header file question

This is a discussion on header file question within the C++ Programming forums, part of the General Programming Boards category; hi I was just wondering why #include <stdio.h> is being replaced by #include <stdio> I was just wondering what the ...

  1. #1
    Registered User gell10's Avatar
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    header file question

    hi I was just wondering why

    #include <stdio.h>

    is being replaced by

    #include <stdio>

    I was just wondering what the point of it was. Do people find it easier to skip the .h part? If anyone can answer my question thank you.

  2. #2
    and the hat of wrongness Salem's Avatar
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    No, it's replaced by
    #include <cstdio>

    It is (I think) primarily to do with namespaces.

    It's all part of the new C++ standard way of doing things.
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    Registered User gell10's Avatar
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    is there a reason why though? I was just wondering

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    Registered User jlou's Avatar
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    Is the question:
    1. Is there a reason why the people that made the C++ standard made new header files without the .h?
    or
    2. Is there a reason why programmers use the new header files without the .h?

    My answers:
    1. Like Salem said, they wanted to redesign the standard library headers a little, so instead of changing how they were supposed to be implemented in the old filenames, they followed a new header file naming convention. As far as more detailed reasons on why they did this, I can't think of any specific places to get those answers right now.
    or
    2. Programmers use the files without the '.h' because they are the currently preferred headers according to the standard. The old standard C library headers are deprecated (they may not work on new compilers some time in the future). There are also old C++ library headers (like iostream.h) that aren't standard at all, so they might not work right now with a compiler that is strict about following the standard (most current compilers do allow the old headers for compatibility with old code).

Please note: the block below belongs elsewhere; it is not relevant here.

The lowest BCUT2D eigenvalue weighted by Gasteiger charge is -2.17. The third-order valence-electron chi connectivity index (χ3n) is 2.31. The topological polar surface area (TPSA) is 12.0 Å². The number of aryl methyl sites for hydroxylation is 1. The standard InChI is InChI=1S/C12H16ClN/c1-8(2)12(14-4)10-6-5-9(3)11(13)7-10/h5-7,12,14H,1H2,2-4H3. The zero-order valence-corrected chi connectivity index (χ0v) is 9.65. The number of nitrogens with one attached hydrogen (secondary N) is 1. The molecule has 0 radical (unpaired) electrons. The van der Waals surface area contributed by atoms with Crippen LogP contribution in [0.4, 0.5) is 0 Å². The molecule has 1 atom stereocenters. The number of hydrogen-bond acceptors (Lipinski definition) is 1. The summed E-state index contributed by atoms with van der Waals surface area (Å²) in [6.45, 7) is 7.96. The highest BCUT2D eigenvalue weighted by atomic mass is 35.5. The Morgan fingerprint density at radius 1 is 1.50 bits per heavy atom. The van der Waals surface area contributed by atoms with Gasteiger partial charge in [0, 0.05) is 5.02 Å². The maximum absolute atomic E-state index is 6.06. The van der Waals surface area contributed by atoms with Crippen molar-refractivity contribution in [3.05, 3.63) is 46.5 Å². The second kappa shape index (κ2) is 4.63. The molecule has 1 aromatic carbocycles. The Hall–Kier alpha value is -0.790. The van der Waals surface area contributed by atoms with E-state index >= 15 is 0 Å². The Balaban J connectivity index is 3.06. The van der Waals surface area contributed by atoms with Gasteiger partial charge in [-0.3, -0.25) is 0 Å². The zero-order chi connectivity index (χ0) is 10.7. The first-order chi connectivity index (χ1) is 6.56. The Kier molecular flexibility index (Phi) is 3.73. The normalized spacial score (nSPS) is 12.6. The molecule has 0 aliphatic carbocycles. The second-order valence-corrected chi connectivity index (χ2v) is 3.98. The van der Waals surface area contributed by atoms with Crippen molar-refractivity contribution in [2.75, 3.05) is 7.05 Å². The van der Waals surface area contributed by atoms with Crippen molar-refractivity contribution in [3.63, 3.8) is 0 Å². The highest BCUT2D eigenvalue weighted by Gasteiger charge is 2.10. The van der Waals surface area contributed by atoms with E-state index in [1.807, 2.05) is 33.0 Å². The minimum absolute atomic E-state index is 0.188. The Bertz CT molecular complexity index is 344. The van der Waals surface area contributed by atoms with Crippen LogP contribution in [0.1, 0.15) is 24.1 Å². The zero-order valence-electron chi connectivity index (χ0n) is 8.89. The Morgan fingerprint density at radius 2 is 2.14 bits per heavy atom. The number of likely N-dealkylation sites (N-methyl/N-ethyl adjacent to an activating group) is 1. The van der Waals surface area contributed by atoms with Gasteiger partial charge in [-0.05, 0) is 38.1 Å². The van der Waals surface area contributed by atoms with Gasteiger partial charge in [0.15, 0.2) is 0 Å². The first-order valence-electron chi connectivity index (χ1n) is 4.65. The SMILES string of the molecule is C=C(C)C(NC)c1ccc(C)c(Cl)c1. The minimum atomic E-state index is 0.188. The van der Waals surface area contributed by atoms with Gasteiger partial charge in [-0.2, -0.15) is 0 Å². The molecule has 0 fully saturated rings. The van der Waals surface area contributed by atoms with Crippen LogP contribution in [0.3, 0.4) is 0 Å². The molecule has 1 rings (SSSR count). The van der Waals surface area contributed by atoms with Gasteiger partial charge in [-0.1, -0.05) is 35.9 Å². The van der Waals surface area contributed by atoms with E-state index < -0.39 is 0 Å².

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    Registered User gell10's Avatar
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    Why do they make the old code not standard anymore, is it not as efficient as the new header files? They should only add on to the amount of header files. Like a english dictionary, it only gets larger with time.

  6. #6
    Cat
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    Originally posted by gell10
    Why do they make the old code not standard anymore, is it not as efficient as the new header files? They should only add on to the amount of header files. Like a english dictionary, it only gets larger with time.
    Because they changed the way they do things. The language itself was poorly designed, they improved it, and eventually the old way is no longer legal.

    They give a lot of time, many years, before they remove things, though. But sometimes, there is little choice.
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    Originally posted by gell10
    Why do they make the old code not standard anymore
    They didn't, at least not for the older C library headers such as <stdio.h>, <stdlib.h> etc. Those were inherited from standard C, and as such they're standard C++. Every conforming C++ compiler provides them. They're deprecated, so support for them *may* be removed from a future version of the standard, but for now they are indeed standard C++ libraries. That said, you should prefer the newer C++ versions such as <cstdio>, <cstdlib> etc unless you have a good reason not to (e.g. backwards compatibility, maintaining old code).

    Headers such as <iostream.h> etc were never 'standard' in the first place until they were standardised by ISO in the C++ standard, as <iostream> etc. Many compilers still support the older versions for backwards compatibility, but otherwise you should prefer to use the standard headers.

  8. #8
    Cat
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    Omnius, standard C++ is not just a superset of standard C. This is especially true of C99, but even before, not all valid C code was valid C++ code as well.
    You ever try a pink golf ball, Wally? Why, the wind shear on a pink ball alone can take the head clean off a 90 pound midget at 300 yards.

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    Originally posted by Cat
    Omnius, standard C++ is not just a superset of standard C. This is especially true of C99, but even before, not all valid C code was valid C++ code as well.
    I'm well aware of that. Which part of my post were you disagreeing with?

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